My friend Craig put me onto Steven Johnson’s The Ghost Map: The Story of London’s Most Terrifying Epidemic – and How It Changed Science, Cities, and the Modern World.
Cholera devastates cities, a lethal enemy that, through the centuries, killed millions. The Ghost Map takes us to 1854 when a cholera epidemic ravaged London’s Soho district, and claimed more than six hundred lives. The death toll would have risen higher had not many anxious citizens fled.
The dominant epidemiological paradigm of the day designated cholera an airborne disease, the product of foul air associated with overflowing cesspools and unsanitary living conditions. For several years prior to the outbreak, Dr. John Snow, a renown anesthesiologist, suspected the airborne theory wrong. When fatalities in Soho began to multiply, he courageously entered the area to test an alternative explanation. By a process of rigorous neighborhood interviews, he developed a map of the district that showed where fatalities occurred (see the map below), visually demonstrating a pattern that linked the disease to a water pump on Broad Street.
Many members of the medical establishment were critical, even hostile, to Snow’s waterborne theory. At first, Snow found no support from the Rev. Henry Whitehead, an Anglican clergyman who indefatigably ministered to the sick and dying, while at the same time, undertaking his own investigations into the causes of the disease. As he ministered to afflicted families, he determined that most, if not all, had drunk from the Broad Street pump. His careful study of Snow’s research and his own intimate knowledge of the neighborhood led him to embrace the waterborne theory. By an exhaustive study of death records, he determined the index case of the outbreak.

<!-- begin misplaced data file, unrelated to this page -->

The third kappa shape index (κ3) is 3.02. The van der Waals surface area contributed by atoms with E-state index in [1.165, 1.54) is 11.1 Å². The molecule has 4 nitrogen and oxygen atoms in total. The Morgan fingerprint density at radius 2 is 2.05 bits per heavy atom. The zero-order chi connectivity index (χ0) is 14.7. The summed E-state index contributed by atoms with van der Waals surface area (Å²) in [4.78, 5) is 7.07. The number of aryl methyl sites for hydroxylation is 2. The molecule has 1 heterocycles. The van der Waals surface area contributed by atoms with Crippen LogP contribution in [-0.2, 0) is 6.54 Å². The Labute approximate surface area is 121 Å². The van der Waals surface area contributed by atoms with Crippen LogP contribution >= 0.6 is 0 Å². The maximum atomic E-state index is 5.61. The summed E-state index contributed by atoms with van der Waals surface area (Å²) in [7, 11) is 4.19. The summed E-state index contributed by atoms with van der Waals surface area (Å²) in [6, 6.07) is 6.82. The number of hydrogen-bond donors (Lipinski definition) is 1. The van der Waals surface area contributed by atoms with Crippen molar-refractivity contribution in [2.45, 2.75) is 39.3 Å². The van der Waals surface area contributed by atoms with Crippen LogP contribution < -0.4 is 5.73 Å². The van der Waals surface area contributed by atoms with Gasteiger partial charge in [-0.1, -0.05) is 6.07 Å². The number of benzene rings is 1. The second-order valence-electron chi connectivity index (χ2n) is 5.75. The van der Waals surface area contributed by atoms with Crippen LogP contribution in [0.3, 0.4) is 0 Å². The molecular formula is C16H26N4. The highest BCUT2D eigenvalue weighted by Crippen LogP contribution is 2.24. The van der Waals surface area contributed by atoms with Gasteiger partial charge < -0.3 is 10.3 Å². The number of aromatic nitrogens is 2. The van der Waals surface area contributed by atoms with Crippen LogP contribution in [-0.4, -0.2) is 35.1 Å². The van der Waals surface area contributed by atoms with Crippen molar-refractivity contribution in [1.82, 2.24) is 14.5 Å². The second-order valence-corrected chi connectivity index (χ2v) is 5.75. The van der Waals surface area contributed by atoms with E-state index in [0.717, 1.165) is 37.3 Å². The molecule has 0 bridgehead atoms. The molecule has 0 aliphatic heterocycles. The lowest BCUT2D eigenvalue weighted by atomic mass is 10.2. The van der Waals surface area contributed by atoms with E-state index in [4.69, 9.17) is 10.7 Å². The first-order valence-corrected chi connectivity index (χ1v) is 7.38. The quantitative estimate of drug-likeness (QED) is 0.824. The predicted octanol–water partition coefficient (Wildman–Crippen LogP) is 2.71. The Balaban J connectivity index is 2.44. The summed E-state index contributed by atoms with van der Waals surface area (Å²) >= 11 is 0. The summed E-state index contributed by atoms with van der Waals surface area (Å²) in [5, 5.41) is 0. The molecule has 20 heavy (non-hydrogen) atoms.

The efforts of Snow and Whitehead were sufficient to persuade the local council to remove the pump. Over a period of years Snow’s theory won over the entire medical and public health establishment. In one of the remarkable engineering feats of history, London constructed a sewer system, which along with the simple precaution of boiling suspect water, brought an end to cholera epidemics in the city.
Problem solvers will love this book. Refusing to submit to the reigning cholera model, two men fought not only the disease but public health officials who were nearly blind to contrary evidence. Correlation was often confused with causation. For example, it was argued that cholera seldom strikes people living on a hill because the air is cleaner at higher altitudes. In fact, people on hillsides were less likely to frequent water supplies contaminated by human waste. At one point, convinced that cholera was spread by the bad air emerging from cesspools, the city shut down thousands of cesspools, and arranged a disposal system that dumped human waste directly into the Thames River, London’s source of drinking water. The author points out that modern bio-terrorists could not have concocted a more efficient plan for spreading the disease. The book reminds me how easy it is to examine a problem, collect facts, and then assign causation where it doesn’t belong. The outcome of fallacious reasoning can be costly, even deadly.
Listen to the author tell the story:
The Ghost Map: